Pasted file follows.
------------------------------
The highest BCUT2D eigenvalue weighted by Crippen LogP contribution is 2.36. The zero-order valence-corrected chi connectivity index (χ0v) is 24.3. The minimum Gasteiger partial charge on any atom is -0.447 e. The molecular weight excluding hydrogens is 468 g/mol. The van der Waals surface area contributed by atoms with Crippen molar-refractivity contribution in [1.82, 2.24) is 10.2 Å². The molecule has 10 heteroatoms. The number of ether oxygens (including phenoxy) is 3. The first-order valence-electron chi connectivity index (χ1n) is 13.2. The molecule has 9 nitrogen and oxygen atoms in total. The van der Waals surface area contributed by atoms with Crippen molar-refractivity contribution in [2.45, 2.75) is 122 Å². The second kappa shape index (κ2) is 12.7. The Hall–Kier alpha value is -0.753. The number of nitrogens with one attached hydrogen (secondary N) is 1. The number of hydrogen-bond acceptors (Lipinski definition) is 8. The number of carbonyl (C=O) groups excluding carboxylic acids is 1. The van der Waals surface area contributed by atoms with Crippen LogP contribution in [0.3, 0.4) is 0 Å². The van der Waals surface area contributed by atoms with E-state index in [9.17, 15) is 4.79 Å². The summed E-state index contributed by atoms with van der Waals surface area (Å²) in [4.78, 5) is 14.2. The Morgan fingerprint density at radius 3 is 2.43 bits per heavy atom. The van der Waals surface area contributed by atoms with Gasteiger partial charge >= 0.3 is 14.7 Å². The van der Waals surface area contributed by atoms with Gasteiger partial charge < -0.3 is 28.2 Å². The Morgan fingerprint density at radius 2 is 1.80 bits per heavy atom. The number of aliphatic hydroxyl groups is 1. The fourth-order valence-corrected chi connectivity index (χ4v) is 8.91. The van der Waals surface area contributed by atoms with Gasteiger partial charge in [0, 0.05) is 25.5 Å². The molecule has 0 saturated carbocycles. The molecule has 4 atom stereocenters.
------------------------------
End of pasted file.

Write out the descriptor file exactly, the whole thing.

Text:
The highest BCUT2D eigenvalue weighted by Crippen LogP contribution is 2.36. The zero-order valence-corrected chi connectivity index (χ0v) is 24.3. The minimum Gasteiger partial charge on any atom is -0.447 e. The molecular weight excluding hydrogens is 468 g/mol. The van der Waals surface area contributed by atoms with Crippen molar-refractivity contribution in [1.82, 2.24) is 10.2 Å². The molecule has 10 heteroatoms. The number of ether oxygens (including phenoxy) is 3. The first-order valence-electron chi connectivity index (χ1n) is 13.2. The molecule has 9 nitrogen and oxygen atoms in total. The van der Waals surface area contributed by atoms with Crippen molar-refractivity contribution in [2.45, 2.75) is 122 Å². The second kappa shape index (κ2) is 12.7. The Hall–Kier alpha value is -0.753. The number of nitrogens with one attached hydrogen (secondary N) is 1. The number of hydrogen-bond acceptors (Lipinski definition) is 8. The number of carbonyl (C=O) groups excluding carboxylic acids is 1. The van der Waals surface area contributed by atoms with Crippen LogP contribution in [0.3, 0.4) is 0 Å². The van der Waals surface area contributed by atoms with E-state index in [9.17, 15) is 4.79 Å². The summed E-state index contributed by atoms with van der Waals surface area (Å²) in [4.78, 5) is 14.2. The Morgan fingerprint density at radius 3 is 2.43 bits per heavy atom. The van der Waals surface area contributed by atoms with Gasteiger partial charge >= 0.3 is 14.7 Å². The van der Waals surface area contributed by atoms with Gasteiger partial charge < -0.3 is 28.2 Å². The Morgan fingerprint density at radius 2 is 1.80 bits per heavy atom. The number of aliphatic hydroxyl groups is 1. The fourth-order valence-corrected chi connectivity index (χ4v) is 8.91. The van der Waals surface area contributed by atoms with Gasteiger partial charge in [0, 0.05) is 25.5 Å². The molecule has 0 saturated carbocycles. The molecule has 4 atom stereocenters.